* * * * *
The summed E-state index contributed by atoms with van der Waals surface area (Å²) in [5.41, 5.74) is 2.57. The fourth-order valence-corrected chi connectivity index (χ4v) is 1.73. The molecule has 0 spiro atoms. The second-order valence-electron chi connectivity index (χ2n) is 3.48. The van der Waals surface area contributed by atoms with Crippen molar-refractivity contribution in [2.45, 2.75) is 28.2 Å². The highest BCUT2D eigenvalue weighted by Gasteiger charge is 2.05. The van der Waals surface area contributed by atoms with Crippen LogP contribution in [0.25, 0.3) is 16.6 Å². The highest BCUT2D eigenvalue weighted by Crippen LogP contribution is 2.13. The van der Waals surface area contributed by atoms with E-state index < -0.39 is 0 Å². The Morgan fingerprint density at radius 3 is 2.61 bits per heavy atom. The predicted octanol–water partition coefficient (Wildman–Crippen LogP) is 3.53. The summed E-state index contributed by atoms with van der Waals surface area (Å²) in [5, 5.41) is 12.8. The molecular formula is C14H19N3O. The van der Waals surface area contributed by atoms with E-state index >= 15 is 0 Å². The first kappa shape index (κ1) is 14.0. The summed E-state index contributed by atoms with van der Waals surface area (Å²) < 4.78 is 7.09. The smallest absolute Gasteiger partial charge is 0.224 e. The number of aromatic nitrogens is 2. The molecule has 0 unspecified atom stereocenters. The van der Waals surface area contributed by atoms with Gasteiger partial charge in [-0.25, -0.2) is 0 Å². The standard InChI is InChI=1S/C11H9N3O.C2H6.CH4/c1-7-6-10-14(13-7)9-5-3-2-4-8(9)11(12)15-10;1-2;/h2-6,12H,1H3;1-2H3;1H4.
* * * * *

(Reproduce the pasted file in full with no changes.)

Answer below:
The summed E-state index contributed by atoms with van der Waals surface area (Å²) in [5.41, 5.74) is 2.57. The fourth-order valence-corrected chi connectivity index (χ4v) is 1.73. The molecule has 0 spiro atoms. The second-order valence-electron chi connectivity index (χ2n) is 3.48. The van der Waals surface area contributed by atoms with Crippen molar-refractivity contribution in [2.45, 2.75) is 28.2 Å². The highest BCUT2D eigenvalue weighted by Gasteiger charge is 2.05. The van der Waals surface area contributed by atoms with Crippen LogP contribution in [0.25, 0.3) is 16.6 Å². The highest BCUT2D eigenvalue weighted by Crippen LogP contribution is 2.13. The van der Waals surface area contributed by atoms with E-state index < -0.39 is 0 Å². The Morgan fingerprint density at radius 3 is 2.61 bits per heavy atom. The predicted octanol–water partition coefficient (Wildman–Crippen LogP) is 3.53. The summed E-state index contributed by atoms with van der Waals surface area (Å²) in [5, 5.41) is 12.8. The molecular formula is C14H19N3O. The van der Waals surface area contributed by atoms with E-state index >= 15 is 0 Å². The first kappa shape index (κ1) is 14.0. The summed E-state index contributed by atoms with van der Waals surface area (Å²) < 4.78 is 7.09. The smallest absolute Gasteiger partial charge is 0.224 e. The number of aromatic nitrogens is 2. The molecule has 0 unspecified atom stereocenters. The van der Waals surface area contributed by atoms with Gasteiger partial charge in [-0.25, -0.2) is 0 Å². The standard InChI is InChI=1S/C11H9N3O.C2H6.CH4/c1-7-6-10-14(13-7)9-5-3-2-4-8(9)11(12)15-10;1-2;/h2-6,12H,1H3;1-2H3;1H4.